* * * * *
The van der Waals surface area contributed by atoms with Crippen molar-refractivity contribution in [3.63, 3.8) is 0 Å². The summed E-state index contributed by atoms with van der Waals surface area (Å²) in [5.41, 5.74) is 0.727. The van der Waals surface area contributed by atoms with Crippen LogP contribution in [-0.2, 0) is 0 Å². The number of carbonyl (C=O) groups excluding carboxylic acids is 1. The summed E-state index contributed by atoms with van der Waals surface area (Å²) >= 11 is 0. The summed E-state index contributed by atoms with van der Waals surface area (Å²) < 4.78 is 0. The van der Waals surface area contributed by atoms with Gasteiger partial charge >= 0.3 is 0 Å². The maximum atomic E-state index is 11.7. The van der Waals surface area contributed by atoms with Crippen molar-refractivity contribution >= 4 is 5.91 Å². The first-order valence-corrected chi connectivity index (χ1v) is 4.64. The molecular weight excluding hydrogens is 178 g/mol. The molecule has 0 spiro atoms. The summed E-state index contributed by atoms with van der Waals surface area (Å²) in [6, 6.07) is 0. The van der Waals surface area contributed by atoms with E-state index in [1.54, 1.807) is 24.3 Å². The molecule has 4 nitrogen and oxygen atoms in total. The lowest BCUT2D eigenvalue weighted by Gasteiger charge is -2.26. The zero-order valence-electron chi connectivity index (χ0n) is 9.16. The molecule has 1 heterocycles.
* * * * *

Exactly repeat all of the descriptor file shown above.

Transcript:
The van der Waals surface area contributed by atoms with Crippen molar-refractivity contribution in [3.63, 3.8) is 0 Å². The summed E-state index contributed by atoms with van der Waals surface area (Å²) in [5.41, 5.74) is 0.727. The van der Waals surface area contributed by atoms with Crippen LogP contribution in [-0.2, 0) is 0 Å². The number of carbonyl (C=O) groups excluding carboxylic acids is 1. The summed E-state index contributed by atoms with van der Waals surface area (Å²) >= 11 is 0. The summed E-state index contributed by atoms with van der Waals surface area (Å²) < 4.78 is 0. The van der Waals surface area contributed by atoms with Gasteiger partial charge >= 0.3 is 0 Å². The maximum atomic E-state index is 11.7. The van der Waals surface area contributed by atoms with Crippen molar-refractivity contribution >= 4 is 5.91 Å². The first-order valence-corrected chi connectivity index (χ1v) is 4.64. The molecular weight excluding hydrogens is 178 g/mol. The molecule has 0 spiro atoms. The summed E-state index contributed by atoms with van der Waals surface area (Å²) in [6, 6.07) is 0. The van der Waals surface area contributed by atoms with E-state index in [1.54, 1.807) is 24.3 Å². The molecule has 4 nitrogen and oxygen atoms in total. The lowest BCUT2D eigenvalue weighted by Gasteiger charge is -2.26. The zero-order valence-electron chi connectivity index (χ0n) is 9.16. The molecule has 1 heterocycles.